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If suppliers in China fail to pick up freight containers to fill an order for Austria-based retailer MediaShop, Marcel Schneider gets an alert via a digital-freight system, allowing the retailer to reach out and fix the problem swiftly.

Before July 2020, MediaShop’s deputy supply chain director says he would discover problems in his supply chain only when containers failed to arrive in Hamburg as scheduled.

“It was like being in a tunnel where you had only a limited view of what was going on,” Schneider explained.

Lost containers means lost sales for MediaShop, which sells consumer goods ranging from kitchen knives to fitness equipment. A missing load can mean the company pays penalties to wholesale customers for late shipments.

Global supply chain snarls, from shortages of freight containers in China to a blockage in the Suez Canal, have thrown a wrench into economic recovery from the COVID-19 pandemic.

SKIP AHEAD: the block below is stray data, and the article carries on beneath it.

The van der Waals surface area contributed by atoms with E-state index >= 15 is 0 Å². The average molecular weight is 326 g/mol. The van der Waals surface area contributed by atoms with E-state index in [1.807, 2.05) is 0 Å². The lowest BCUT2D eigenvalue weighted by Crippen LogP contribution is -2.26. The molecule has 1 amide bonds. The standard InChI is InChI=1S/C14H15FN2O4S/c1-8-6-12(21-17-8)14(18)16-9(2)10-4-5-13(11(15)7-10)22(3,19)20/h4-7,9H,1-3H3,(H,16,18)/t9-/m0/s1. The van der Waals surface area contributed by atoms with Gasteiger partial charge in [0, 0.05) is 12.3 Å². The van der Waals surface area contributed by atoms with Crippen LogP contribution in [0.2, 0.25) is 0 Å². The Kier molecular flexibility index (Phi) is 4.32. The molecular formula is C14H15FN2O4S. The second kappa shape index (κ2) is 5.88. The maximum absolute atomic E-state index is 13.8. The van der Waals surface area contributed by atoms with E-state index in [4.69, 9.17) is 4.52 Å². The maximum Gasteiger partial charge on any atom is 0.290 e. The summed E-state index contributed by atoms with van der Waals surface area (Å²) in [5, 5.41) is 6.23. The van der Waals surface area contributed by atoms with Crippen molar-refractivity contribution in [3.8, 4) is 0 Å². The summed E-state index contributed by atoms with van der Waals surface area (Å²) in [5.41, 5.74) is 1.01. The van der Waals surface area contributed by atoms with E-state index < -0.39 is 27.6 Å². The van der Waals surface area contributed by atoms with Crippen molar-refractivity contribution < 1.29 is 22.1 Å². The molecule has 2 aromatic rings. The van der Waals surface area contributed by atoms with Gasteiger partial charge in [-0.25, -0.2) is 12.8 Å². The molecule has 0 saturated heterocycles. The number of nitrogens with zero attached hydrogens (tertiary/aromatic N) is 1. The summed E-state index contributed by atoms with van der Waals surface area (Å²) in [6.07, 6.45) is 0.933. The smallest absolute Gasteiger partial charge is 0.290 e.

They have also accelerated the freight industry’s shift out of the digital dark ages. That’s benefiting a fast-growing cluster of startups that had struggled to sell their software-powered freight-tracking technology — until now.

A Reuters analysis of digital-freight startups shows there are close to 250 companies globally, including Uber’s logistics arm Uber Freight and some Chinese operators looking to go public like Full Truck Alliance.

“Really, the pandemic gave us a chance to shine, with capacity being taken offline and demand surging in unpredictable ways,” says Ryan Petersen, Chief Executive Officer of San Francisco-based Flexport, a freight forwarder whose revenue almost doubled to $1.27 billion last year and that has raised $1.3 billion from investors. MediaShop is a client.

Digitization in the freight industry has been underway for years, but the expense of grafting digital tracking systems onto legacy databases has discouraged many companies.

Now, a number of startups staffed by alumni of tech companies like Facebook, Amazon and Uber have developed platforms that integrate with customers’ transportation management systems, making them easy to use from home.